The role of invertases in plant compensatory responses to simulated herbivory

Madhura H. Siddappaji, Daniel R. Scholes, Sindhu M. Krishnankutty, Bernarda Calla, Steven J Clough, Raymond E. Zielinski, Ken N Paige

Research output: Contribution to journalArticlepeer-review


Background: The ability of a plant to overcome animal-induced damage is referred to as compensation or tolerance and ranges from undercompensation (decreased fitness when damaged) to overcompensation (increased fitness when damaged). Although it is clear that genetic variation for compensation exists among plants, little is known about the specific genetic underpinnings leading to enhanced fitness. Our previous study identified the enzyme GLUCOSE-6-PHOSPHATE DEHYDROGENASE 1 (G6PD1) as a key regulator contributing to the phenomenon of overcompensation via its role in the oxidative pentose phosphate pathway (OPPP). Apart from G6PD1 we also identified an invertase gene which was up-regulated following damage and that potentially integrates with the OPPP. The invertase family of enzymes hydrolyze sucrose to glucose and fructose, whereby the glucose produced is shunted into the OPPP and presumably supports plant regrowth, development, and ultimately compensation. In the current study, we measured the relative expression of 12 invertase genes over the course of plant development in the Arabidopsis thaliana genotypes Columbia-4 and Landsberg erecta, which typically overcompensate and undercompensate, respectively, when damaged. We also compared the compensatory performances of a set of invertase knockout mutants to the Columbia-4 wild type. Results: We report that Columbia-4 significantly up-regulated 9 of 12 invertase genes when damaged relative to when undamaged, and ultimately overcompensated for fruit production. Landsberg erecta, in contrast, down-regulated two invertase genes following damage and suffered reduced fitness. Knockout mutants of two invertase genes both exhibited significant undercompensation for fruit production, exhibiting a complete reversal of the wild type Col-4's overcompensation. Conclusion: Collectively, these results confirm that invertases are essential for not only normal plant growth and development, but also plants' abilities to regrow and ultimately compensate for fitness following apical damage.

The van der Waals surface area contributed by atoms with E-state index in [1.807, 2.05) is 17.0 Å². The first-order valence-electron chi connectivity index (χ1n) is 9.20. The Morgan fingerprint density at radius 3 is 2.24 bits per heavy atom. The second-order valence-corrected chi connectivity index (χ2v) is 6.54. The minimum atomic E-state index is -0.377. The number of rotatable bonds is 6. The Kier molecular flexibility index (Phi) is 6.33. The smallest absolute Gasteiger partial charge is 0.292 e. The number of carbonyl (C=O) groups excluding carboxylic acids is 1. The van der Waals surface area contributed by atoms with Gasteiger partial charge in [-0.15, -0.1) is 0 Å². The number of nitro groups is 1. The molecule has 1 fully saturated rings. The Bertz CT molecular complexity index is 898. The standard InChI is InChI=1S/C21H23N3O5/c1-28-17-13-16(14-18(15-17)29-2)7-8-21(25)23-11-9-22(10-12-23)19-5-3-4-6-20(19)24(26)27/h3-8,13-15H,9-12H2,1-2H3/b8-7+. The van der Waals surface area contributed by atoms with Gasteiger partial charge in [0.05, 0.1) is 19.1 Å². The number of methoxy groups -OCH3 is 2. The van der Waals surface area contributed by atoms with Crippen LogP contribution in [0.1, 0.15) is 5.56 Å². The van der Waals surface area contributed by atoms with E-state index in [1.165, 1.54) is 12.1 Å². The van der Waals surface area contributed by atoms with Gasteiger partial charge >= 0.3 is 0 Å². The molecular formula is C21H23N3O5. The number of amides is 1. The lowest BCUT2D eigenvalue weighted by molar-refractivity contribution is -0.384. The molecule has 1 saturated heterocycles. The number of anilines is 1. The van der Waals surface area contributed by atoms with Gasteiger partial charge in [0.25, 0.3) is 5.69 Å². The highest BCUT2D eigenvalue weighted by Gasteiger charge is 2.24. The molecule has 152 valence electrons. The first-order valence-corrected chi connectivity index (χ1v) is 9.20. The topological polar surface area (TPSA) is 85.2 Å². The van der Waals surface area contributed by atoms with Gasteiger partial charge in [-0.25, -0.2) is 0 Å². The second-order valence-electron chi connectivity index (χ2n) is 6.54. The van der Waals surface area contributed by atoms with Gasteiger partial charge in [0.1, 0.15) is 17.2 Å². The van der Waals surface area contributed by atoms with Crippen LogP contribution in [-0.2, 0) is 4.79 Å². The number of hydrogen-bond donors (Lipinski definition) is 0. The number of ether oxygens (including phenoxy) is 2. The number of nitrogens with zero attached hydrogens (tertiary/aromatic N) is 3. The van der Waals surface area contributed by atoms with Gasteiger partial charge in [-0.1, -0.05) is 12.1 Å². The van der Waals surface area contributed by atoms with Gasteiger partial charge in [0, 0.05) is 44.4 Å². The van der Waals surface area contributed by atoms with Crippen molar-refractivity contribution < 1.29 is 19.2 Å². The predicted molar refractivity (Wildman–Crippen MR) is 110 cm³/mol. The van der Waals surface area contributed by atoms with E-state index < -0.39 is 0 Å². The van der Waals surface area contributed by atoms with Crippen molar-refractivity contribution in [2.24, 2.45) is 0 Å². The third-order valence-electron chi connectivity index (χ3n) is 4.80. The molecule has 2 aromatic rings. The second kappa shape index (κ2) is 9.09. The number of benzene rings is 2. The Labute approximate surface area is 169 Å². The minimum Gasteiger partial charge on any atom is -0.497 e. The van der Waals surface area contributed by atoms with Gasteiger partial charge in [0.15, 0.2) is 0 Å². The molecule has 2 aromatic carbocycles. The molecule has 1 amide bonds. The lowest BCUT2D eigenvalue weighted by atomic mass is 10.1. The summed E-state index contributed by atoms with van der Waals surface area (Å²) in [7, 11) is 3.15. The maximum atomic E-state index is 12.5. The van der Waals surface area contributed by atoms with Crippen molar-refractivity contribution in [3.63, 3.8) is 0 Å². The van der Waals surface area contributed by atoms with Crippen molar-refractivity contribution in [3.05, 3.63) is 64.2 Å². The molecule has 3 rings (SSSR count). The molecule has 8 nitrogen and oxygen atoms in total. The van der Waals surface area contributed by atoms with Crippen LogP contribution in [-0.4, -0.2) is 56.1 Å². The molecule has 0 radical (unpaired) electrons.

Original languageEnglish (US)
Article number278
JournalBMC Plant Biology
Issue number1
StatePublished - 2015


  • Arabidopsis
  • G6PD1
  • Herbivory
  • Invertase
  • Overcompensation
  • Oxidative pentose phosphate pathway
  • Sucrose

ASJC Scopus subject areas

  • Plant Science


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